April 8, 2008: Iranian President Mahmoud Ahmadinejad, center, visits the Natanz Uranium Enrichment Facility some 200 miles (322 kilometers) south of the capital Tehran. Iran has begun uranium enrichment at a new underground site well protected from possible airstrikes, a leading hardline newspaper reported.AP
"If they decided to do it, it would probably take them about a year to be able to produce a bomb and then possibly another one to two years in order to put it on a deliverable vehicle of some sort in order to deliver that weapon," Panetta told CBS' "60 Minutes" on Sunday.
Top aides to Israeli Prime Minister Benjamin Netanyahu insist the timeline is a lot shorter, and suggested in Sunday's New York Times Magazine they may launch a unilateral strike against Tehran.
While Israeli officials clearly believe this could be a last resort option to take out Iran’s nuclear capabilities, there is sharply divided opinion about whether such a move would also throw the Middle East into chaos -- not to mention have a huge impact on the U.S. election.
Contrary to Panetta's prediction, Vice Prime Minister Moshe Ya'alon told the magazine it's only a "matter of months" before Iran has nuclear capability. Defense Minister Ehud Barak declared in the same article that if action is not taken soon "it will not be possible" to stop Tehran from gaining -- and potentially using -- nuclear weapons.
Adding to the drama on Sunday was the fact that an Israeli drone that can fly as far as Iran crashed in central Israel during an experimental flight, only sparking more speculation about preparations for a possible strike on Tehran.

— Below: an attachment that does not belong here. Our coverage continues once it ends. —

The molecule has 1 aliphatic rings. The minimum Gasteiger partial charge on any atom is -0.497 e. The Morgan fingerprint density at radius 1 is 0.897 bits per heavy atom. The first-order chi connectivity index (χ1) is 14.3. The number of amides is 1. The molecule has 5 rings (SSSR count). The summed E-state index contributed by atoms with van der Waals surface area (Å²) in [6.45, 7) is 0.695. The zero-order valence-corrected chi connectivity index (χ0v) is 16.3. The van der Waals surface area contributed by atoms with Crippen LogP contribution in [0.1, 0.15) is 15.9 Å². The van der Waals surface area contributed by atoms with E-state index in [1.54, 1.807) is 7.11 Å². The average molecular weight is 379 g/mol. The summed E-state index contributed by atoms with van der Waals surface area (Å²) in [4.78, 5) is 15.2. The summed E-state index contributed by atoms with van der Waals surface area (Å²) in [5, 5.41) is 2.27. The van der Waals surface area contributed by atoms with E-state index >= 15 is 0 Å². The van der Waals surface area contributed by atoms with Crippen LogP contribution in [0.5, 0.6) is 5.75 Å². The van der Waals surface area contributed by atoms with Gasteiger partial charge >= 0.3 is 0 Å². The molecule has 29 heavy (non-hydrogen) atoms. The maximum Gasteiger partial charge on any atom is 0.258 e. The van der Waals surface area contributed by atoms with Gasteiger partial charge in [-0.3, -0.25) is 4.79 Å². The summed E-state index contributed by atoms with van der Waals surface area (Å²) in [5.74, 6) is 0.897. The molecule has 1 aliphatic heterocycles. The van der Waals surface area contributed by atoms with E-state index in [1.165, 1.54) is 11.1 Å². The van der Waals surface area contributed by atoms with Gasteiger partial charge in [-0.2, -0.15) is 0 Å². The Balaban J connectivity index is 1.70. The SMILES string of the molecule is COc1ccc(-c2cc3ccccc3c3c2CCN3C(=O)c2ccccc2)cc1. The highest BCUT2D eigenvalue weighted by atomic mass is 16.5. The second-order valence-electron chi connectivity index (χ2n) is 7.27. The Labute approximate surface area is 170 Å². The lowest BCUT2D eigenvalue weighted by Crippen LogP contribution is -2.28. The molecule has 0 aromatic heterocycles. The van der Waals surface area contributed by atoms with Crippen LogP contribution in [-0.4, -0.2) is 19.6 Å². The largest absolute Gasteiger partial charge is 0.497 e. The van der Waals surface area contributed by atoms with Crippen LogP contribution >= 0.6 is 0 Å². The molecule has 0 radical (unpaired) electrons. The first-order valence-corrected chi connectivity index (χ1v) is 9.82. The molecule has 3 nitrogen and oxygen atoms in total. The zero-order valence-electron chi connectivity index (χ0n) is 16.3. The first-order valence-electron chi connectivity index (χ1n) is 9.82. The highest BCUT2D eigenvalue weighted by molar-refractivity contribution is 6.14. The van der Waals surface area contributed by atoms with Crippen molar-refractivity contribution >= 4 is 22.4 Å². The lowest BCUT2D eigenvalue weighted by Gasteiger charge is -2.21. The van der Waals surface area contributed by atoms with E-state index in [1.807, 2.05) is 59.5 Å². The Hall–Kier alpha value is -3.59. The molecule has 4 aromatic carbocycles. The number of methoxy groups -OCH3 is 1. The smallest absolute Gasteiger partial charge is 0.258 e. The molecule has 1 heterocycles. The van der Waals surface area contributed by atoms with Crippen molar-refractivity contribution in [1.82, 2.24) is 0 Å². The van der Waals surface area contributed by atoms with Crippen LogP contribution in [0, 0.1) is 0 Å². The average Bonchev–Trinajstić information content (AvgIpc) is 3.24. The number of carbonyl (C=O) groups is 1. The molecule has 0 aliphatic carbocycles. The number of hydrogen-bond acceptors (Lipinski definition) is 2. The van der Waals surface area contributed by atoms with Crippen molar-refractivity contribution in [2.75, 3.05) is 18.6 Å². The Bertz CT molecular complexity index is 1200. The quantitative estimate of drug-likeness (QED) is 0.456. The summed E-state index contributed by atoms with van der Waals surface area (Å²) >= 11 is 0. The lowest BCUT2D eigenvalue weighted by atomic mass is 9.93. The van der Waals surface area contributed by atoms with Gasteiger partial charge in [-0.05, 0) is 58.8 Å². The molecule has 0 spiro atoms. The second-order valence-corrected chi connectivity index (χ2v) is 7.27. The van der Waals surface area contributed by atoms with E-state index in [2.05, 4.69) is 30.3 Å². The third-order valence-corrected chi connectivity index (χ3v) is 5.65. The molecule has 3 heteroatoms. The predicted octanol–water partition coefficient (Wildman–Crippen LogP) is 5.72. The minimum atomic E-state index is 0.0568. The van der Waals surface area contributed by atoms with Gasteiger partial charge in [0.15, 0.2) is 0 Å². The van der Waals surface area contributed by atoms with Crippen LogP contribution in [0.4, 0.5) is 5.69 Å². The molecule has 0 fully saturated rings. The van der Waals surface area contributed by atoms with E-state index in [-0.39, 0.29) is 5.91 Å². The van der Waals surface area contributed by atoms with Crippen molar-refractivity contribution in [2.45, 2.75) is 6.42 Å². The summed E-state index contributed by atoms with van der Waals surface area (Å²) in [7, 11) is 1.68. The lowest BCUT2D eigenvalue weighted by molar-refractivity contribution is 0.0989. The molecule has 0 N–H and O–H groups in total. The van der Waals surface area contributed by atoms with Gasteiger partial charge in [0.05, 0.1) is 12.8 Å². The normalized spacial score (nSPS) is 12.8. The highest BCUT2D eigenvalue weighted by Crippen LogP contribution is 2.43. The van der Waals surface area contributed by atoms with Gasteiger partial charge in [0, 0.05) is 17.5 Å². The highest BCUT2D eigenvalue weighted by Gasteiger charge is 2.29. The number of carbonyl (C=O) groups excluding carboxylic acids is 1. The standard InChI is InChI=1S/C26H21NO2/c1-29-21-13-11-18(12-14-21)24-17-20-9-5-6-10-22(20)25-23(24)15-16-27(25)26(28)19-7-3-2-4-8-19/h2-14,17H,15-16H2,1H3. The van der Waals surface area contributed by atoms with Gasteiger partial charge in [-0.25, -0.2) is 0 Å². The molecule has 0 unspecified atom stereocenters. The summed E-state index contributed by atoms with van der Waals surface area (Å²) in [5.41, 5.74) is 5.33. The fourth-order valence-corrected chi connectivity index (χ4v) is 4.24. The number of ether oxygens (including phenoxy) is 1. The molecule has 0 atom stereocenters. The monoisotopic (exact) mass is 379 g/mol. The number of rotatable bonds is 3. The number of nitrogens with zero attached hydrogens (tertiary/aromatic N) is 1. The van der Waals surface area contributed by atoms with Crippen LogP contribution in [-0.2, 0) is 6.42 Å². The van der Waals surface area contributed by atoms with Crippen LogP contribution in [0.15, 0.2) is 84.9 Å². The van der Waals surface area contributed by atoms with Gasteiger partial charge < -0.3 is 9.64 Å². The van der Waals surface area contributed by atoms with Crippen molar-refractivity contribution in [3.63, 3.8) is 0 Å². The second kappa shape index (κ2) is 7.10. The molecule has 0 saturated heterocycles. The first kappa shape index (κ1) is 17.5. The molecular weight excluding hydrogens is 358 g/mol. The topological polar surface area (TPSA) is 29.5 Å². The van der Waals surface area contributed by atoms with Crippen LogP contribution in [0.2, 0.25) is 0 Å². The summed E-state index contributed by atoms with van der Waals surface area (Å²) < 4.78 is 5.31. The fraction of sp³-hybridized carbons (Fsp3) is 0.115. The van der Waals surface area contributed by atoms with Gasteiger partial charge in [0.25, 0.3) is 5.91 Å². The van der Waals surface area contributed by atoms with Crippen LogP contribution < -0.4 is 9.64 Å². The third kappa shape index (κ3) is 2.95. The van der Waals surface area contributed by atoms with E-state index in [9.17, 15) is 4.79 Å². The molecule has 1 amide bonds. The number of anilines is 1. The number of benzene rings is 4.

Inside Iran, top officials seem to be girding for war.
"We will rigorously confront any threat or hostile behavior, and our response will be definitely regretful and destructive," said General Masoud Jazayeri of Iran's Joint Armed Forces Staff, adding: "History will remember whether the Americans or Iranians were bluffing."
Bluffing -- or at least bluster -- may be what the Iranians are really up to, according to some international security experts like Jim Walsh.
Walsh noted that since Iran has welcomed a three-day inspection tour by the International Atomic Energy Agency to try and prove it is not building nuclear weapons, negotiations give at least the hope that military conflict can be averted -- although he quickly added that Iran has used the ruse of talks to try and fool the international community before.
"That's probably better than having a third war in the Middle East," Walsh told Fox News. "So I think that's a positive. But you know, we shouldn't get too excited here. I wouldn't go overboard. We're at the beginning of this process."
Top White House officials claim this dual track -- dialogue with Iran plus tough economic sanctions by the U.S. and allies in Europe -- are working.
"I think we've done more in the last three years than any U.S. administration has done before to deal with this challenge," Ben Rhodes, the White House's deputy national security adviser said in remarks Monday at the Center for American Progress, a liberal think tank.
While there are signs the sanctions are hurting Iran's economy, critics note they are not stopping Tehran's nuclear program, which is why Panetta also made clear to "60 Minutes" that the door is still open for U.S. military action.
"If they proceed and we get intelligence that they're proceeding with developing a nuclear weapon, then we will take whatever steps are necessary to stop it," Panetta told CBS' Scott Pelley.
"Including military steps?" Pelley asked.
"There are no options that are off the table," said Panetta.